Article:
After just a week of my quarantine, as the machine slowed, the prospect of positivity all but completely faded. Gloom set in, along with the realization that no one knows how long this will last. I thought to myself, How can I create—my creativity being my drive, my food, my purpose—while knowing of some silent, invisible threat that neither I nor the world can control? I paced, I stayed up until ungodly hours, I called friends multiple times throughout the day, allowing myself to sidestep my discomfort. Whatever solace I took from reminders that everyone is going through this quickly subsided.

A few nights ago, something changed. I saw the faces of my gorgeous family on a Passover Seder video chat and was instantly reminded of what matters. My father spoke. How lucky I am to be able to speak with my father. My sister laughed. How lucky I am to know her and call her my sister. I knew my habits needed alteration, and I reflected and willed myself to take hold of my present. And I knew it would start with being thankful.

If you are having trouble remembering what to be thankful for during this time, here are a few lighthearted suggestions. You are reading these words right now. You have access to a screen. You live on the same planet as Sade. You have art, you have music—we all do, because they exist and will always exist, no matter how isolated we are from each other. You couldn’t kill art if you tried. This thought of permanence encourages me to approach my own art differently.

These days I wake up, I buckle in, wave hello to the ever-elusive inspiration fairy wherever she may be, spout some ideas onto paper, and leave them alone. They are bad, and I accept them. I put judgement on the shelf. Then I give output a rest, and work on input. Five pages of Hamlet, three episodes of a new anime, one phone call to my beloved grandma (whom my siblings and I call Gaga), and a stroll around the perimeter of Maria Hernandez Park. I let my mind recall the story a taxi driver told me about this park last summer. I watch the dogs roll around in the grass. I listen to the sounds of skateboard wheels whirring over the cement in the park square. There is no end to beauty, however volatile beauty may be, and there are no rules for creativity. But if I had to make one rule, it would be to Learn From Your Present And Challenge Your Habits. This may sound difficult to do during quarantine, but that is precisely why we need to do it.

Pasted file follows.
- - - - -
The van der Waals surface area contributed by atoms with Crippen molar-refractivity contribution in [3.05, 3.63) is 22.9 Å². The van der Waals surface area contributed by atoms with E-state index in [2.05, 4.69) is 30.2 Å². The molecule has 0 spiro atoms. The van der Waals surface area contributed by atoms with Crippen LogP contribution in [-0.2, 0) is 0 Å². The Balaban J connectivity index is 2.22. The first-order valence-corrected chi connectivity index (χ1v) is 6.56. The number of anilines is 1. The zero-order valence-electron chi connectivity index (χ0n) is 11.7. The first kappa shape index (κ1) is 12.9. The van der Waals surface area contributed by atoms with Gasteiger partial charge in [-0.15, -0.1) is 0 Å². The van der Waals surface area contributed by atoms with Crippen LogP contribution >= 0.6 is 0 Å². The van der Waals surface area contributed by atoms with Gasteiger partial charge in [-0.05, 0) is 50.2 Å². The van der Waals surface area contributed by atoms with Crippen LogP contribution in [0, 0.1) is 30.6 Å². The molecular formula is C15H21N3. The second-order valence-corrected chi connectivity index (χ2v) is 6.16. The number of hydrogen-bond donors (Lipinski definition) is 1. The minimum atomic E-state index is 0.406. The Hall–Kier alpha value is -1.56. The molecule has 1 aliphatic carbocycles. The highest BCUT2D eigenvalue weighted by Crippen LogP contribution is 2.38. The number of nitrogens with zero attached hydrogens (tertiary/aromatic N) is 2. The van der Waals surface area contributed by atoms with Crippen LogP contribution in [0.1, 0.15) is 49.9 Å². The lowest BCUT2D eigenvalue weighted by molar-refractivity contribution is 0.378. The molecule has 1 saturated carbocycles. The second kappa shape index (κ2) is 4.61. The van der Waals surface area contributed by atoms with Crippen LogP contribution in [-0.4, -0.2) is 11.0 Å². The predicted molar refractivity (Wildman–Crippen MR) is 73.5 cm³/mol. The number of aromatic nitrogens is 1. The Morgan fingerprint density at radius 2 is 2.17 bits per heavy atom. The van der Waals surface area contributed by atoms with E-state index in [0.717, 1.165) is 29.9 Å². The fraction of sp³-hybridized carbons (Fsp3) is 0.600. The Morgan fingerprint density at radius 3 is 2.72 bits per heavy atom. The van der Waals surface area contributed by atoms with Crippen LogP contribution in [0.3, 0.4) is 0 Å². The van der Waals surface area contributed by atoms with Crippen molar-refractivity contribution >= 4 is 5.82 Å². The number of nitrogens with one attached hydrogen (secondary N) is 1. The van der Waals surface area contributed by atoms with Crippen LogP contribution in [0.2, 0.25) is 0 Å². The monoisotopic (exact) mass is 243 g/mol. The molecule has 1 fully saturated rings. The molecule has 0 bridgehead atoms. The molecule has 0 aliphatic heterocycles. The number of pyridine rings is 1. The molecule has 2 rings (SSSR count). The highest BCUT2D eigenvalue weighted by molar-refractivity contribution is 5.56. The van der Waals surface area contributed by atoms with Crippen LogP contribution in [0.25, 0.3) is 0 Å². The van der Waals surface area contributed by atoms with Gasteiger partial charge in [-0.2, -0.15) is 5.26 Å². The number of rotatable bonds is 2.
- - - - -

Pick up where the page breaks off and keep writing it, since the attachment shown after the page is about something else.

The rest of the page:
Did you know you never have to purchase another plant again? You can propagate the one you already have by carefully removing a healthy leaf from the plant and putting its stem in water. After a couple of weeks of close monitoring, it will begin to grow roots, and you can transfer it to a pot with soil where the plant will grow and thrive. You’ve been creative before, you’ve known the spark; you’ve had the realization that you yourself can be a conduit of beauty, of light. You, artist, can feel it again, replant yourself and thrive, with just a little fostering, attention and intention. I once read on the back of a soap bottle that there is a saying in gardening: if a plant doesn’t grow well, don’t blame the plant, try to understand why. Here is me giving you an excuse to allow yourself to lift blame, to make bad art.

To blame yourself for not making good art is to not believe that what you have to say is worthwhile. It’s time to take responsibility for what you have to say, so that you may take your place in the community of artists awaiting you. In her book Bird By Bird: Some Instructions on Writing and Life, Anne Lamott says, “The great writers keep writing about the cold dark place within, the water under a frozen lake or the secluded, camouflaged hole. The light they shine on this hole, this pit, helps us cut away or step around the brush and brambles.” Illuminating this darkness must be done as a community. We hold power to inspire each other, if we trust each other. This is our present, and we have no choice but to overcome together. In Lamott’s words, “We can dance around the rim of the abyss, holler into it, measure it, throw rocks in it, and still not fall in. It can no longer swallow us up. And we can get on with things.”